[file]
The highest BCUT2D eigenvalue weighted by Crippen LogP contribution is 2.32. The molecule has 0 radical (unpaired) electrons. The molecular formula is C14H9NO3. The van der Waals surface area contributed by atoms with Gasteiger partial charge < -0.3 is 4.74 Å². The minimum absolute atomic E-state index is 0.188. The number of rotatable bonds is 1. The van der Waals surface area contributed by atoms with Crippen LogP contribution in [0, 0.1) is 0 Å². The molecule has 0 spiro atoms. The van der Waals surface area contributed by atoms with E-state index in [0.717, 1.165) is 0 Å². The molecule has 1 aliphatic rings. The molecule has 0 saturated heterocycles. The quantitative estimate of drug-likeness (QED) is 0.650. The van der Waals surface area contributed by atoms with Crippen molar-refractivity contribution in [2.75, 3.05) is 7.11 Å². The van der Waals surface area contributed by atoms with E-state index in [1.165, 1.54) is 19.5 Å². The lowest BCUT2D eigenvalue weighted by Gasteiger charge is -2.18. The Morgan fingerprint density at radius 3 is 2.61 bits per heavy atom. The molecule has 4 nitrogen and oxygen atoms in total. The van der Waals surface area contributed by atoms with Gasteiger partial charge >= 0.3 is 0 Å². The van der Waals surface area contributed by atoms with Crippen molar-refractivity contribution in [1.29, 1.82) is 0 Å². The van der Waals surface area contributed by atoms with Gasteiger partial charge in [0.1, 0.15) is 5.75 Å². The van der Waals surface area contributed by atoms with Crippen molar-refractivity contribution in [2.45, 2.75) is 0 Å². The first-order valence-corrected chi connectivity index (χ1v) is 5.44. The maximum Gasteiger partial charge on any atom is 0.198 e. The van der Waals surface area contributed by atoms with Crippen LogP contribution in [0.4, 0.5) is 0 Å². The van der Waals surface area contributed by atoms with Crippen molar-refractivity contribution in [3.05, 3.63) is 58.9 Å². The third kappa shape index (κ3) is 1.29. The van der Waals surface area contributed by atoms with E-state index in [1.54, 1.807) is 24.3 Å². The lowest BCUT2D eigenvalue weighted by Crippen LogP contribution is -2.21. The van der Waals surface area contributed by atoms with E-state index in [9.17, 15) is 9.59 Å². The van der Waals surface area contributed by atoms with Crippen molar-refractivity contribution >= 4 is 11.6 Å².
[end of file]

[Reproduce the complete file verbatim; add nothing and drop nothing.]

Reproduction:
The highest BCUT2D eigenvalue weighted by Crippen LogP contribution is 2.32. The molecule has 0 radical (unpaired) electrons. The molecular formula is C14H9NO3. The van der Waals surface area contributed by atoms with Gasteiger partial charge < -0.3 is 4.74 Å². The minimum absolute atomic E-state index is 0.188. The number of rotatable bonds is 1. The van der Waals surface area contributed by atoms with Crippen LogP contribution in [0, 0.1) is 0 Å². The molecule has 0 spiro atoms. The van der Waals surface area contributed by atoms with E-state index in [0.717, 1.165) is 0 Å². The molecule has 1 aliphatic rings. The molecule has 0 saturated heterocycles. The quantitative estimate of drug-likeness (QED) is 0.650. The van der Waals surface area contributed by atoms with Crippen molar-refractivity contribution in [2.75, 3.05) is 7.11 Å². The van der Waals surface area contributed by atoms with E-state index in [1.165, 1.54) is 19.5 Å². The lowest BCUT2D eigenvalue weighted by Gasteiger charge is -2.18. The Morgan fingerprint density at radius 3 is 2.61 bits per heavy atom. The molecule has 4 nitrogen and oxygen atoms in total. The van der Waals surface area contributed by atoms with Gasteiger partial charge >= 0.3 is 0 Å². The van der Waals surface area contributed by atoms with Crippen molar-refractivity contribution in [1.29, 1.82) is 0 Å². The van der Waals surface area contributed by atoms with Gasteiger partial charge in [0.1, 0.15) is 5.75 Å². The van der Waals surface area contributed by atoms with Crippen molar-refractivity contribution in [2.45, 2.75) is 0 Å². The first-order valence-corrected chi connectivity index (χ1v) is 5.44. The maximum Gasteiger partial charge on any atom is 0.198 e. The van der Waals surface area contributed by atoms with Crippen LogP contribution in [0.4, 0.5) is 0 Å². The van der Waals surface area contributed by atoms with Crippen molar-refractivity contribution in [3.05, 3.63) is 58.9 Å². The third kappa shape index (κ3) is 1.29. The van der Waals surface area contributed by atoms with E-state index in [1.54, 1.807) is 24.3 Å². The lowest BCUT2D eigenvalue weighted by Crippen LogP contribution is -2.21. The van der Waals surface area contributed by atoms with E-state index in [9.17, 15) is 9.59 Å². The van der Waals surface area contributed by atoms with Crippen molar-refractivity contribution >= 4 is 11.6 Å².